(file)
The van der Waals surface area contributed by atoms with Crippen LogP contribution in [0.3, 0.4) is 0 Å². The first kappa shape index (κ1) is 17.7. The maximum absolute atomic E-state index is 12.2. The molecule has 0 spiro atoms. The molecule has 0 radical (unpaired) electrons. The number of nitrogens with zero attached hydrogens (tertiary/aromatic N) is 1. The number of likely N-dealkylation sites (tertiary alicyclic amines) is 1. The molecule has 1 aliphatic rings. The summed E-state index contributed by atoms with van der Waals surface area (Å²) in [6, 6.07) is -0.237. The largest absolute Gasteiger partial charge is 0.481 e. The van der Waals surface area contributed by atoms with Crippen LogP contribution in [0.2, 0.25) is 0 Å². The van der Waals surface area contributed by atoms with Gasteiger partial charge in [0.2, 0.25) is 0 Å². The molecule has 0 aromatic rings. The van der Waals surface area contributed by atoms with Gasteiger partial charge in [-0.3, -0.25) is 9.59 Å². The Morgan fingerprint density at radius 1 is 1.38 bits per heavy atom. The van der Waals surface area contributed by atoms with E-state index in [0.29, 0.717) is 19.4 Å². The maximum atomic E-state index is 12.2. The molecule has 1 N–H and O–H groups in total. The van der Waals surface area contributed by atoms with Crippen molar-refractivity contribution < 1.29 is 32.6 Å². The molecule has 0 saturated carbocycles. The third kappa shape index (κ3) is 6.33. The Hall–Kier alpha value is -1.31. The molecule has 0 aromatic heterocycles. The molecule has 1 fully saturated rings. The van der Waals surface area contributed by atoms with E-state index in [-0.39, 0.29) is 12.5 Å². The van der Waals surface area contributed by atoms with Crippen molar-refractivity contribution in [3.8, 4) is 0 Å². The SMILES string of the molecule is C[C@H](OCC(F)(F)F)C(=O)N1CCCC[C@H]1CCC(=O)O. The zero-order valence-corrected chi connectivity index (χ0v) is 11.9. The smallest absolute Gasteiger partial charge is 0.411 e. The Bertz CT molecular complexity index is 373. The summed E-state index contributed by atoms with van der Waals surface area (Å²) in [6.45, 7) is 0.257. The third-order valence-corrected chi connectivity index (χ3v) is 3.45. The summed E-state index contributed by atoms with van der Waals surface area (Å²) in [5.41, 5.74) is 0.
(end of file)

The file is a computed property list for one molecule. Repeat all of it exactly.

The van der Waals surface area contributed by atoms with Crippen LogP contribution in [0.3, 0.4) is 0 Å². The first kappa shape index (κ1) is 17.7. The maximum absolute atomic E-state index is 12.2. The molecule has 0 spiro atoms. The molecule has 0 radical (unpaired) electrons. The number of nitrogens with zero attached hydrogens (tertiary/aromatic N) is 1. The number of likely N-dealkylation sites (tertiary alicyclic amines) is 1. The molecule has 1 aliphatic rings. The summed E-state index contributed by atoms with van der Waals surface area (Å²) in [6, 6.07) is -0.237. The largest absolute Gasteiger partial charge is 0.481 e. The van der Waals surface area contributed by atoms with Crippen LogP contribution in [0.2, 0.25) is 0 Å². The van der Waals surface area contributed by atoms with Gasteiger partial charge in [0.2, 0.25) is 0 Å². The molecule has 0 aromatic rings. The van der Waals surface area contributed by atoms with Gasteiger partial charge in [-0.3, -0.25) is 9.59 Å². The Morgan fingerprint density at radius 1 is 1.38 bits per heavy atom. The van der Waals surface area contributed by atoms with E-state index in [0.29, 0.717) is 19.4 Å². The maximum atomic E-state index is 12.2. The molecule has 1 N–H and O–H groups in total. The van der Waals surface area contributed by atoms with Crippen molar-refractivity contribution < 1.29 is 32.6 Å². The molecule has 0 saturated carbocycles. The third kappa shape index (κ3) is 6.33. The Hall–Kier alpha value is -1.31. The molecule has 0 aromatic heterocycles. The molecule has 1 fully saturated rings. The van der Waals surface area contributed by atoms with E-state index in [-0.39, 0.29) is 12.5 Å². The van der Waals surface area contributed by atoms with Crippen molar-refractivity contribution in [3.8, 4) is 0 Å². The SMILES string of the molecule is C[C@H](OCC(F)(F)F)C(=O)N1CCCC[C@H]1CCC(=O)O. The zero-order valence-corrected chi connectivity index (χ0v) is 11.9. The smallest absolute Gasteiger partial charge is 0.411 e. The Bertz CT molecular complexity index is 373. The summed E-state index contributed by atoms with van der Waals surface area (Å²) in [6.45, 7) is 0.257. The third-order valence-corrected chi connectivity index (χ3v) is 3.45. The summed E-state index contributed by atoms with van der Waals surface area (Å²) in [5.41, 5.74) is 0.